OAKLAND — Kendall Graveman watched many, many at-bats of Yonder Alonso’s as a teammate.
He got his first chance Tuesday to put some of that knowledge to work as an opponent.
What an odd dynamic it was for the A’s to face their beloved teammate just two days after the A’s traded him to Seattle. Alonso went 1-for-5 in the Mariners’ 7-6 10-inning victory, with just a check-swing single to show for his first game with his new team.
He didn’t factor heavily into the storyline of Oakland’s defeat. But Alonso was deep in the thoughts of A’s players, including Graveman, who was making just his second start since returning from a 2 1/2-month stay on the disabled list.
“We’ve seen him all year, we’ve been able to watch him,” Graveman said. “So to be able to attack the way I did was good. He’s on another team now. He’s no longer a teammate.”
That was the competitive way to view the situation. But close ties don’t just evaporate, and Alonso was very tight with many players in the A’s clubhouse.
“It was a little awkward, I miss him already,” A’s left fielder Khris Davis said. “I wish him the best. He’s a great teammate and I want to see him do well.”
Davis launched his 30th homer of the season, a three-run blast in the first that got the A’s off to a great start. Ryon Healy would add his 21st homer in the fifth to open up a 6-2 lead. Graveman could not take that cushion and make it stand though. The Mariners got to him for two runs in the sixth before A’s manager Bob Melvin came with the hook.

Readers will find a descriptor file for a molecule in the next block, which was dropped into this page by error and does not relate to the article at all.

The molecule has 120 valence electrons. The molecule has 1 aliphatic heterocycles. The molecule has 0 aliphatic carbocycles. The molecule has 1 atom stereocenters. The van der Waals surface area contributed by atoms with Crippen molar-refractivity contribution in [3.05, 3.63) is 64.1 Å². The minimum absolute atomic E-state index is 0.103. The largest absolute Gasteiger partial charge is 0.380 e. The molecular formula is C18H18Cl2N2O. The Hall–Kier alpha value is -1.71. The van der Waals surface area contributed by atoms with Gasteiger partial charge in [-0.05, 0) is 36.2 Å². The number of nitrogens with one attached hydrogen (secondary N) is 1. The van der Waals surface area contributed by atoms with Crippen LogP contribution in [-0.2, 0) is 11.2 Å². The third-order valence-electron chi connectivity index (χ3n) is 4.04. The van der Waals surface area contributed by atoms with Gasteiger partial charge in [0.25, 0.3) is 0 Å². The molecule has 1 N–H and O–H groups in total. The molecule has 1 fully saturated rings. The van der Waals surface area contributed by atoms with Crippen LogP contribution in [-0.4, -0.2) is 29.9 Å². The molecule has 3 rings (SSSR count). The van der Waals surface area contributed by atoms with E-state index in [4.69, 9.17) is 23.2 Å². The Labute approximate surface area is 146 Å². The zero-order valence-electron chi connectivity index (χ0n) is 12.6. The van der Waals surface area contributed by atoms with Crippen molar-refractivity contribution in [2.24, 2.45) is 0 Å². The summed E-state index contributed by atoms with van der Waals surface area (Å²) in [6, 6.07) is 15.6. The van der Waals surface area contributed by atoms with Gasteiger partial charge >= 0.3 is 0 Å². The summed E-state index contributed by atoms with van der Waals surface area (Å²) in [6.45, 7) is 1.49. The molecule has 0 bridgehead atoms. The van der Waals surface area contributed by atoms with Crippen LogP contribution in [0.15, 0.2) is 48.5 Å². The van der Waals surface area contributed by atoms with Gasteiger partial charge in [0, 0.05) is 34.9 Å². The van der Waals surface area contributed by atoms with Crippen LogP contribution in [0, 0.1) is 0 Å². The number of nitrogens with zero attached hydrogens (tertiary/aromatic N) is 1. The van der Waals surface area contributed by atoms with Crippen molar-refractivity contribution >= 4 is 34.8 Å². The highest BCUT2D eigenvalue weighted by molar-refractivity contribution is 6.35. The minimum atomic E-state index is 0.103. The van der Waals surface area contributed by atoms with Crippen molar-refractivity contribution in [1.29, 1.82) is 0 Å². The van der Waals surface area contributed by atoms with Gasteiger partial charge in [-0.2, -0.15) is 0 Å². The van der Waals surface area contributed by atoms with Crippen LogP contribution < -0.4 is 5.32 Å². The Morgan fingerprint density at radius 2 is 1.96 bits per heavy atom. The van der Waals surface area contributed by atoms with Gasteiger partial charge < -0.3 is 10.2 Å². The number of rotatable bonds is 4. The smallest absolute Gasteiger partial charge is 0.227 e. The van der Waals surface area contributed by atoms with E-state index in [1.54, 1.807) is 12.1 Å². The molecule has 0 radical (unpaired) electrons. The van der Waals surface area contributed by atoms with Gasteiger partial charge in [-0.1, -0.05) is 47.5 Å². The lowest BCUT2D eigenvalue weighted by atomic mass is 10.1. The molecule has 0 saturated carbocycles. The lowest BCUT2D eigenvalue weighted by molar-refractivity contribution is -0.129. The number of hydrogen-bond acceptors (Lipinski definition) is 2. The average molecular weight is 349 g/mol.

And though three errors, some key hits off the bullpen and a lack of late-inning offense helped seal the A’s fate in this one, what also stood out was another starting effort that was too short. In five of the past seven games, A’s starters have worked less than six innings.
Graveman took some encouragement from improving over his two-inning start Thursday against the Giants, but he also couldn’t take advantage of the prosperity granted by his team’s early offense.
“I got a quick out in the sixth, but we’ve got to find a way to continue to get outs there,” said Graveman, who worked 5 1/3 innings total. “I thought my stuff flattened out a little there toward the end. I started leaving some pitches up and they did a good job putting the ball in play.”
Graveman denied fatigue playing a factor in the sixth, but Melvin said in his postgame comments that it appeared the sinkerballer was getting tired.
“I thought he threw the ball better and probably goes deeper into the game next time.”
The uniqueness of seeing Alonso in the opposing dugout should be in the rear-view mirror. Now the A’s need to focus on tightening up their defense and getting longer nights’ work from their starting pitchers to take advantage of this long nine-game stay at the Coliseum.